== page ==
EXPECT EMPTY SHELVES: Shipping and supply challenges may persist into 2024, warns major distributor

EXPECT EMPTY SHELVES: Shipping and supply challenges may persist into 2024, warns major distributor
The Nassau Container Port.

“We thought it was bad last year but it has certainly gotten worse”

d’Albenas, AML Foods note struggle to keep shelves well stocked 

NASSAU, BAHAMAS — A prominent Bahamian distributor yesterday warned that shipping and supply challenges may persist into 2024, telling Eyewitness News they have “never seen it this bad”.

Philip G Smith, the d’Albenas Agency’s sales and marketing manager, in an interview with Eyewitness News yesterday said: “Everyone is hoping there is a turnaround in 2022 but right now, from what I am seeing and hearing from the manufacturers, it’s looking more like 2023 to 2024.

“I really hope I’m terribly wrong about that, but that’s what I’m hearing from the manufacturers. This is the worst I’ve ever seen it. It’s been very challenging and the challenges are not going to go away overnight.

“We thought it was bad last year but it has certainly gotten worse. There will undoubtedly be some empty shelves due to the inability to source certain products or get them in a reasonable time.”

Smith noted that his company, which was founded in 1947, has been doing its best to work with suppliers to ensure it mitigates supply shortages in the country.

 “There are challenges with shipping and manufacturing of some of the products that we carry. There are shortages to some extent because the pandemic has resulted in a shutdown of a number of manufacturing plants,” said Smith.

He added: “It’s really been a challenge and we have been working hard with our manufacturers. We have a number of goods on allocation and they tell us what we can order and what’s available.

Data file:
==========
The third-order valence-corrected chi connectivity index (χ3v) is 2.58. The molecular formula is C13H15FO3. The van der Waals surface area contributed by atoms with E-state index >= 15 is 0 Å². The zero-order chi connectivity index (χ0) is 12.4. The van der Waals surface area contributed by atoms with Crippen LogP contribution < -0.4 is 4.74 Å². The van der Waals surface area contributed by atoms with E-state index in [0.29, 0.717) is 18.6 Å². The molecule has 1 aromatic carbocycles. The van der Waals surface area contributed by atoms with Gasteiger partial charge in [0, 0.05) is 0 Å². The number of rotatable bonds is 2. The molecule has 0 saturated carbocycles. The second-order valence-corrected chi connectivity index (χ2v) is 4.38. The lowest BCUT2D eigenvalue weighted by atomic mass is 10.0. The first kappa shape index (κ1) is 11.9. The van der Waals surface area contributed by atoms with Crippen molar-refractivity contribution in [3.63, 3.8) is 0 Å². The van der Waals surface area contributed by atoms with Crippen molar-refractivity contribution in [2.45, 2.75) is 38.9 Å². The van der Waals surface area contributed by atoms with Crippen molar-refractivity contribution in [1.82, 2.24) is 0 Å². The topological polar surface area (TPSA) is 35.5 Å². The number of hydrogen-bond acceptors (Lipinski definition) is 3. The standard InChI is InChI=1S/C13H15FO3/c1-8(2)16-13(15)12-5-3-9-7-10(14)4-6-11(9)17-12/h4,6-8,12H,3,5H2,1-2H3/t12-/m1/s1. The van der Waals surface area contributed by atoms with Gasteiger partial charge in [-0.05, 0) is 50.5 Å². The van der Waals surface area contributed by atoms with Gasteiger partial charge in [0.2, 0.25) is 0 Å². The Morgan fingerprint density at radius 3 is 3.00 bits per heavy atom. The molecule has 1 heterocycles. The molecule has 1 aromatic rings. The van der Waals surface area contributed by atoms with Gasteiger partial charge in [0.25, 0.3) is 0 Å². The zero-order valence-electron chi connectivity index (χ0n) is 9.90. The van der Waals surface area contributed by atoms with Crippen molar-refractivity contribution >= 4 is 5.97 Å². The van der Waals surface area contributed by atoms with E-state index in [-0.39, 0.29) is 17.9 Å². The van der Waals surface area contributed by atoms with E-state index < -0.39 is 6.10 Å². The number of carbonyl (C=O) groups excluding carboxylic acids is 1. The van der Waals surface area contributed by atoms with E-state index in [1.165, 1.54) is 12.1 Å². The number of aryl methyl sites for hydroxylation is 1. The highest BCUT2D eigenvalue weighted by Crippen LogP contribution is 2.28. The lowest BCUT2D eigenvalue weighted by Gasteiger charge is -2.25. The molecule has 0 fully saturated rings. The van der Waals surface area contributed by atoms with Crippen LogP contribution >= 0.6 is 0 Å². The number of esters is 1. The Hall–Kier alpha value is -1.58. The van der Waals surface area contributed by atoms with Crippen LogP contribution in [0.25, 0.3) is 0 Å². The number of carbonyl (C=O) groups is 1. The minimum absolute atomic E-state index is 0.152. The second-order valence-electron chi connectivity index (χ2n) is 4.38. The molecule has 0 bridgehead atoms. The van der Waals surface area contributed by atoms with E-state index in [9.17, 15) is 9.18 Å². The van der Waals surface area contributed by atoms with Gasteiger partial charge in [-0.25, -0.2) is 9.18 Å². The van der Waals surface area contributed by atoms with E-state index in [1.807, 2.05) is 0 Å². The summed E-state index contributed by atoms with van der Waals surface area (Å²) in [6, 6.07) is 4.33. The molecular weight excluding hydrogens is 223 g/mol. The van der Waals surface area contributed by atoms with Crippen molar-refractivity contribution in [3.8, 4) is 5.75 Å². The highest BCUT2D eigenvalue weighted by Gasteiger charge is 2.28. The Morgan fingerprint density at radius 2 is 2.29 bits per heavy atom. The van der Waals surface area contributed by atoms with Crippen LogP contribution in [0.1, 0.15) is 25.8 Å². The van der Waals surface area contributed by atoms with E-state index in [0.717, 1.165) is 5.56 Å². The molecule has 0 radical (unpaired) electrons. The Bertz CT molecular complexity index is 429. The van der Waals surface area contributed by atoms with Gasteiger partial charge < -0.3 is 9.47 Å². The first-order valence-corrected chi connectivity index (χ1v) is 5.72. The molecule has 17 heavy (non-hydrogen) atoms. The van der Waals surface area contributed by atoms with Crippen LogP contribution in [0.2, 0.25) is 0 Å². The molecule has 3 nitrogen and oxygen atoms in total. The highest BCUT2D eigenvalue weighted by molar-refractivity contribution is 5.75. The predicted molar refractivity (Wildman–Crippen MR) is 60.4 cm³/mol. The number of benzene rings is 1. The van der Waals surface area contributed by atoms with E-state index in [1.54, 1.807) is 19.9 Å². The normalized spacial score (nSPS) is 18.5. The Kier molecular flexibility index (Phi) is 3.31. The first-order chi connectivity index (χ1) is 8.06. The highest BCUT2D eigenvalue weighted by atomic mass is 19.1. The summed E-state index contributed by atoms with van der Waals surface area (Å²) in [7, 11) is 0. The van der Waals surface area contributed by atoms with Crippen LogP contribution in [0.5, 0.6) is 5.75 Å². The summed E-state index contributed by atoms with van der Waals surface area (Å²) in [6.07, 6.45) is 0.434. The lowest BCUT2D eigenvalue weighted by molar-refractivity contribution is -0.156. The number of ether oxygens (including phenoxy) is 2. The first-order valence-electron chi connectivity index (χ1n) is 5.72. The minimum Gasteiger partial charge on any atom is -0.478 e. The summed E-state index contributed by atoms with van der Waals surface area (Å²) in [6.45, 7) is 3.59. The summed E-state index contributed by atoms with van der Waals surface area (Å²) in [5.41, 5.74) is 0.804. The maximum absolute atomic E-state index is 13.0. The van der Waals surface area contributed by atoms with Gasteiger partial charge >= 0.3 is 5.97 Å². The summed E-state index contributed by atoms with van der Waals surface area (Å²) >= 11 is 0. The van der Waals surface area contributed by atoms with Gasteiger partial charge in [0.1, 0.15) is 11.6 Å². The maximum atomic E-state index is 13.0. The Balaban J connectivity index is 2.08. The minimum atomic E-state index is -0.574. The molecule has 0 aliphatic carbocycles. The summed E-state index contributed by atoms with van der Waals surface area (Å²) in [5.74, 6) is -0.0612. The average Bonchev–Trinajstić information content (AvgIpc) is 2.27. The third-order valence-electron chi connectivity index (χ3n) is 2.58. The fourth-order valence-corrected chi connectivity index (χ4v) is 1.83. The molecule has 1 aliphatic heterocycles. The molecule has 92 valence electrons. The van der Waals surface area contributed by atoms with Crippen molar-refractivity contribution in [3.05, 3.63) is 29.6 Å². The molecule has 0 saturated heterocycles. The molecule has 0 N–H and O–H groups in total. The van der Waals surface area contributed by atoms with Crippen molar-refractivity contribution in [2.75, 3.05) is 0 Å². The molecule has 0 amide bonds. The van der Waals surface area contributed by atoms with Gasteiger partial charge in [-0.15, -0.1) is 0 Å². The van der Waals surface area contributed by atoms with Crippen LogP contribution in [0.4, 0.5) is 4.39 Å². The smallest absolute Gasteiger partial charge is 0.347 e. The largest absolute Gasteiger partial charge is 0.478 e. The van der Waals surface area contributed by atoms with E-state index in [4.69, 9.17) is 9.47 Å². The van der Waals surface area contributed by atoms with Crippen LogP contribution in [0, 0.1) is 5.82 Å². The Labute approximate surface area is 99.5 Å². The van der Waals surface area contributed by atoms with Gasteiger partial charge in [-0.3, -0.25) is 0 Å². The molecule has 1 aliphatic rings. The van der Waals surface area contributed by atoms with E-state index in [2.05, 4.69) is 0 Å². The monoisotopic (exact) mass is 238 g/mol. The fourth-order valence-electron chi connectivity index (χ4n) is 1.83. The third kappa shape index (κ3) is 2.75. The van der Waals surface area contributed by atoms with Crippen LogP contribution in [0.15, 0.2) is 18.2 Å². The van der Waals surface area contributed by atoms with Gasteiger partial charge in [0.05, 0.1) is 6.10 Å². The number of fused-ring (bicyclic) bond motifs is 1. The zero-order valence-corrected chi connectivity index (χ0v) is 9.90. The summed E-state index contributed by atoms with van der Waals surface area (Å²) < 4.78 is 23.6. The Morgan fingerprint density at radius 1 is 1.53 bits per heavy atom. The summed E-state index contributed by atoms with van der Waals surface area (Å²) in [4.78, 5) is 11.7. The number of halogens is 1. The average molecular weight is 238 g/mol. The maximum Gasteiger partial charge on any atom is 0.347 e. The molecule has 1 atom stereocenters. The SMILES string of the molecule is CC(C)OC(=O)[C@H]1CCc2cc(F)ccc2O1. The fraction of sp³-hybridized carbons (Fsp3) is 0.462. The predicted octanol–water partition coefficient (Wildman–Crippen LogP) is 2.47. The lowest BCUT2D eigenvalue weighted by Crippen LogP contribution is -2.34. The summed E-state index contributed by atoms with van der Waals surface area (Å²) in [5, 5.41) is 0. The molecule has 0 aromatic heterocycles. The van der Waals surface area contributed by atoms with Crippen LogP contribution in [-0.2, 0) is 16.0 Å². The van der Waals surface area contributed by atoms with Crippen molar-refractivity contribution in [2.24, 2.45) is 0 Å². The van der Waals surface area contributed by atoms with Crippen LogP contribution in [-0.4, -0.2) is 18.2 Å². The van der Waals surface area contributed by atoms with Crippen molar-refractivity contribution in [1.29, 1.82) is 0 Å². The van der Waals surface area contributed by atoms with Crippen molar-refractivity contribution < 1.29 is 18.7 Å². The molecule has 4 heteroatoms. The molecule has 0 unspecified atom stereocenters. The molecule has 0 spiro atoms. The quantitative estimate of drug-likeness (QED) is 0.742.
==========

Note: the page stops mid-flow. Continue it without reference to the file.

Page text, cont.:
“When you look at what’s happening in the US, major retailers like Walmart, Sam’s Club and Winn Dixie are having similar challenges. The difference is they can hire their own ships and have their own container pools. Their biggest problem is the lack of truck drivers.

“Everything slowed down during the pandemic. Goods weren’t in demand as much as they are now and the US government pumped in so much stimulus money that as fast as items are getting stocked, people were buying them up.”

Smith also noted that shipping and logistics is no small feat.

“We can’t import a container unless all the T’s are cross and I’s are dotted,.” said Smith.

“You need to have all of the necessary documentation and invoices, etc. You need about five or six documents to export a container out of Florida.

“It takes just one document not being ready for a container to be rolled and unable to ship. The folks in our shipping department are always on their toes. Sometimes there can be an email trail of 10 to 15 emails. Everything has to line up.

“When it gets here, you then have to clear Customs, pay Customs and pay the freight. You have to have all of your ducks in a row.”

Smith also noted that shipping to The Bahamas is done primarily through two companies: Tropical Shipping and the Mediterranean Shipping Company (MSC).

Gavin Watchorn, AML Foods CEO and president, also recently acknowledged supply chain shortages affecting the company.

He noted in a letter to consumers: “While we are all in uncharted territory over the past 18 months, we have adapted and faced the challenges head-on, and our relentless commitment to keeping our shelves well stocked and servicing our customers is stronger than ever.”


The local government needs to step in with a contingency plan and take control, as a plan B, by a collaborative effort in purchasing our own “ships & containers” and puts all necessary logistics even if it needs to sell “Sovereign Bonds” to that particular objective in order to secure proper and sufficient, “All kind Of Supplies,” for all people living in The Bahamas. Also the local fishing industry, if necessary, needs to be properly subsidies by a minimum effort from the government to bring down the price of all kind of fish for local consumers, not more expensive than a pound of chicken .
The improvement of public safety ought to be included in such “Contingency Plan” magnificently.
We are actually paying, in The Bahamas, taxes for two countries: Haiti & The Bahamas itself. And the logistics must be displayed fearly.

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